For example, there are over 50 such agencies in CAR alone. A process to bring revenues of these agencies into the general budget is under way.


For example, it is estimated that 46 percent of the total revenue foregone because of VAT exemptions on foodstuffs in Chad benefit individuals in the top-two deciles, while only 7 percent benefit the bottom-two deciles.


In Côte d’Ivoire, for example, 12 percent of VAT collected at customs is sent to a dedicated account at the BCEAO.


Most—if not all—informal enterprises are not registered to the VAT, and hence incur unrecoverable VAT on their business purchases.


Further, an increase in excise tax rates may also be consistent with greater progressivity in the tax system. While consumption taxes are generally viewed as regressive, increasing excise taxes may be progressive if low- income individuals have a greater price-elasticity than high-income individuals (which is generally assumed to be true).


Options for low income countries’ effective and efficient use of tax incentives for investment”, Report to the G-20 development working group by the IMF, OECD, UN and World Bank, October 2015.


Regulation n°17/99/CEMAC-20-CM-03.


For instance, property taxes in South Africa raise only about 1 percent of GDP in revenues. While the revenue potential may be limited, property taxation can also be desirable insofar as it serves the purpose of providing a reliable source of funding for sub-national jurisdictions.


For additional details on tax policy units, see Grote (2017).


This increase is estimated at 0.4 percent of GDP for middle-income countries.

Central African Economic and Monetary Community (CEMAC): Selected Issues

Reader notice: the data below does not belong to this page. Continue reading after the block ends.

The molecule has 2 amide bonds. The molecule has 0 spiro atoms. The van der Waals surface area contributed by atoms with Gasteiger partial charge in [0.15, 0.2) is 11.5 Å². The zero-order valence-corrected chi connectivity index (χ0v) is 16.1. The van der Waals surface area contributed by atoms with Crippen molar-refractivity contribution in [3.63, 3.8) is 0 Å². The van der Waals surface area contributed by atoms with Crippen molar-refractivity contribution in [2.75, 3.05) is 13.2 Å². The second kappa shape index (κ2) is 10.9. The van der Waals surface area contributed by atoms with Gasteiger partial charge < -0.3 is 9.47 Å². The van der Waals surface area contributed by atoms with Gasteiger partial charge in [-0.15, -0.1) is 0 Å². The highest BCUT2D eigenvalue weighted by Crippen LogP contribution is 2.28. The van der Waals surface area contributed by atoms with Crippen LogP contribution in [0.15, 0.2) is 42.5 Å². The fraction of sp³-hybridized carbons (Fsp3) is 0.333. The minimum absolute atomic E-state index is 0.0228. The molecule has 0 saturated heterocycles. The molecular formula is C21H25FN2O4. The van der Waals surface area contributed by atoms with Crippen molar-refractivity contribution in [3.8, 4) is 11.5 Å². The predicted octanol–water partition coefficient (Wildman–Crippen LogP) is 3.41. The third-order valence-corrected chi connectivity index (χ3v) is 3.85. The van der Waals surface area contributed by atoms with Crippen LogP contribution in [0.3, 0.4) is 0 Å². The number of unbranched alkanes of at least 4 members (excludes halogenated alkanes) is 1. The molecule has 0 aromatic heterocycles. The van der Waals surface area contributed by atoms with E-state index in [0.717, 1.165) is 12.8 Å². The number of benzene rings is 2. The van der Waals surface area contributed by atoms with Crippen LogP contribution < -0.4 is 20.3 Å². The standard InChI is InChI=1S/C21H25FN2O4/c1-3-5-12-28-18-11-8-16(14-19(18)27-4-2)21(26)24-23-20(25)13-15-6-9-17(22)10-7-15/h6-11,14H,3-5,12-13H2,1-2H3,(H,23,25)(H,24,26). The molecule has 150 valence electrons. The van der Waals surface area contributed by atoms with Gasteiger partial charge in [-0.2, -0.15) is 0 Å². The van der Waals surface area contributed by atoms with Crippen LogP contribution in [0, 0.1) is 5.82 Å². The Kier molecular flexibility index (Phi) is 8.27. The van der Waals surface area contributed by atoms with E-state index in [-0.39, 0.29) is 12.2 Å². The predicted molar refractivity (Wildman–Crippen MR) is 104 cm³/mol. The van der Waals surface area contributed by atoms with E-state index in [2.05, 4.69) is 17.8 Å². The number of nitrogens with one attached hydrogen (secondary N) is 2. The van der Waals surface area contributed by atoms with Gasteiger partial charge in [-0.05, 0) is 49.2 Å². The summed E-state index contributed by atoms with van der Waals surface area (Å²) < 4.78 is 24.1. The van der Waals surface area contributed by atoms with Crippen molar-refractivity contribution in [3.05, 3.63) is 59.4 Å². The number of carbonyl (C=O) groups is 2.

Author: International Monetary Fund. African Dept.
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    CEMAC, SSA, and Rest of the World: Governance and Corruption Indicators

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    Estimated Impact of Improving Governance and Reducing Corruption

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    CEMAC: Status of Transposition of Directives on Public Financial Management

    (November 2018)

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    CEMAC and Selected Regions: PEFA Scores

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    CEMAC: Overview of Results of CEMAC Countries’ Assessments Against the 40+9 FATF Recommendations

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    CEMAC: Oil Export and Capital Outflow

    (1997–2017; Data in CFAF BN)

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    Total Value of Oil Exports by Cameroon and Congo (2014)

    (USD BN)

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    CEMAC: Deposit Abroad by the CEMAC Non-Bank Institutional Sector

    (Outstanding, Millions of U.S. Dollars)